I was recently asked by the editor of Sports Injury Bulletin to reflect on four developments over the past decade that have influenced my practice as a strength and conditoning coach. My answers have an injury reduction bias (given the nature of the article) but have all influenced the way I work with my athletes and clients.
What would your answers be?
Four developments over the past decade have influenced my practice as a strength and conditioning coach.
Core stability and Strength
For me the work of people such as Shirley Sahrmann, Stuart McGill and Steve Saunders, has helped shape my approach to core stability and strength training. The key is to establish stability first, then develop movement. But achieving stability is not just a matter of activating a few targeted muscles; it changes as a function of the demands placed upon the musculoskeletal system. Gone are the days of 1000's of crunches. My athletes now spend much more time working on the ability to stabilise and resist movement.
I first used the pool when helping to prepare the gymnast Craig Heap for the Sydney Olympics. He had sustained a hand injury six weeks out from the games. To keep him as strong as possible, we incorporated a twice-weekly trip to the pool into his training schedule - it is great for maintaining an injured athlete's fitness (strength, power and cardiovascular endurance). Subsequently I used pool-based plyometrics to keep an England Netball player competing while she was battling chronic knee problems. Numerous athletes have since spent time with me at the pool, reaping the performance benefits it has to offer. Angela Calder was the first person to show me the benefits of the pool for recovery and regeneration. For many athletes it is a particularly useful replacement for ground-based training as the competitive season drags on and the constant repetitive nature of sport takes its toll on the body.
Recovery and Regeneration
I had never even thought about recovery and regeneration until I started working with England Netball in 2001. I've never doubted its importance since. Recovery is arguably more important than the training itself, yet it is often neglected. My continuing interest has led me to develop the recovery pyramid to help organise the various interventions. I've also come up with what I think are the top five mistakes when it comes to recovery and regeneration.
1. Not having a recovery strategy - The biggest mistake of all. We all have mobile phones, iPods, and laptops and they all run off batteries. If we don't charge the batteries they won't work. The human body is no different. Increasing your rate of recovery increases your ability to train.
2. Concentrating on the percentage points - all serious and elite athletes focus on getting the â€œedgeâ€, looking for the one thing that will make the difference. They concentrate so hard on the 2% that they forget about the other 98%. Get the fundamentals of recovery sorted before you go for the fancy stuff. Walking round in compression garments all day is not going to help your athlete's recovery if they have crappy nutrition, crappy training programmes and insufficient time to rest (active and passive).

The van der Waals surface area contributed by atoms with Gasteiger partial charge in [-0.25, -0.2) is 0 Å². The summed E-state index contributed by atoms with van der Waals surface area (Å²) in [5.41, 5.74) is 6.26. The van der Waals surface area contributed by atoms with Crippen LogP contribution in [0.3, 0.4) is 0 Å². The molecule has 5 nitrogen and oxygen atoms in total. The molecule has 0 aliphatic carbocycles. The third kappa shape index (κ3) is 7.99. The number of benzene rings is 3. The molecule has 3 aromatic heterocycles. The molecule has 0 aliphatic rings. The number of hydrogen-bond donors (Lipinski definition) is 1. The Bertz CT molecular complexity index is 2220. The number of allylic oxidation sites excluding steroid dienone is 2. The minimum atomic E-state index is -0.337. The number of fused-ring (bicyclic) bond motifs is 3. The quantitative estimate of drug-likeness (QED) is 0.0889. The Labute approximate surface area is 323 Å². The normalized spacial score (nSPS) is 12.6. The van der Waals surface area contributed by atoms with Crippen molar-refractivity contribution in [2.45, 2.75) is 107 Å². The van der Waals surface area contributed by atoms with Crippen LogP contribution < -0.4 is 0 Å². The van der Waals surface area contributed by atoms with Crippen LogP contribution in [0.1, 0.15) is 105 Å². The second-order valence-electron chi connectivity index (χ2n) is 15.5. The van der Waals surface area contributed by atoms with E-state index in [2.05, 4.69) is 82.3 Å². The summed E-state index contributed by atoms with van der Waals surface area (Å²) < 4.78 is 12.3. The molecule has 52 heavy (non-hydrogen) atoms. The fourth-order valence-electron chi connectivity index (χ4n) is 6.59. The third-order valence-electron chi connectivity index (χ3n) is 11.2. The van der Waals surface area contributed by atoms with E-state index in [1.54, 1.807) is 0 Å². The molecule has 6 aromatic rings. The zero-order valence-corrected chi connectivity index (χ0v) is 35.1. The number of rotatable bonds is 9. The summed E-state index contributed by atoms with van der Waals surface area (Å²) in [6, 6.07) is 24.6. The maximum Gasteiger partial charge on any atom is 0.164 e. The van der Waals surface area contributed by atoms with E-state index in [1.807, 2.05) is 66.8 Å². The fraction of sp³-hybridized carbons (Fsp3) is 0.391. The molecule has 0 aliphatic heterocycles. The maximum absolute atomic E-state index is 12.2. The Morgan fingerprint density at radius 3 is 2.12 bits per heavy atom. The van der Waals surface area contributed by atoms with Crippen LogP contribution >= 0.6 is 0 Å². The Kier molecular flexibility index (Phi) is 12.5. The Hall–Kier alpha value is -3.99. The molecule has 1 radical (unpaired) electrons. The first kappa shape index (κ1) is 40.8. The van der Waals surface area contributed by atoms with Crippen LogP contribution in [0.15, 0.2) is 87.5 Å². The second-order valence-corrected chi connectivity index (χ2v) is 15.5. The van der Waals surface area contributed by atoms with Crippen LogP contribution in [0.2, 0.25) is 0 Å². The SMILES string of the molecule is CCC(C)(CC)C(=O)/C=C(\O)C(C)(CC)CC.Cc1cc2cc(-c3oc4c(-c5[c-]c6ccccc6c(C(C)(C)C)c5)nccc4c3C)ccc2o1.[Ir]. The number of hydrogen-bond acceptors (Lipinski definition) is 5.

3. Endlessly repeating the same intervention - Prolonged reliance of any given form of recovery will result in diminishing returns. East European experts recommend that the same recovery strategy should not be applied more than once or twice a week (Mel Siff, Supertraining). Fatigue is multi-factorial, and the form of recovery should reflect the dimension of fatigue being addressed.
4. Not keeping a training diary - Simple but effective, a good training diary can act as an early warning system, sending out red flags that highlight when an athlete needs to pull back from training. The athlete should track the quality of their resting heart rate, sleep quantity and quality, energy levels, training quality, motivation, health, and nutrition.
5. Short-termism post-training - Recovery and regeneration is a 24-hour thing. Your client may well be training one to two hours, and three to five times a week. If they do any recovery work, it will probably be immediately after the training session for, say, 30 minutes. That's 1.5 to 2.5 hours a week of focused recovery, leaving more than 165 hours when they are not thinking about recovery.
I first appreciated the importance of massage while working at the English Institute of Sport in 2003 but initially struggled with it because of the complete lack of robust research to validate it. Nothing has really changed, other than my acceptance that massage is an important component in training and injury prevention/rehabilitation strategies. As an adjunct, I wouldn't be without the increasingly popular foam roll. I remember watching Mike Boyle's Foam Roll Techniques DVD back in 2005 and rolling around on the floor to see what all the fuss was about. It wasn't long before I felt the benefits! The foam roll, or 'poor mans massage' as I like to call it, is a fantastic and simple tool for helping to maintain tissue quality. Every client of mine spends time on a foam roll; it has changed the way I work with clients.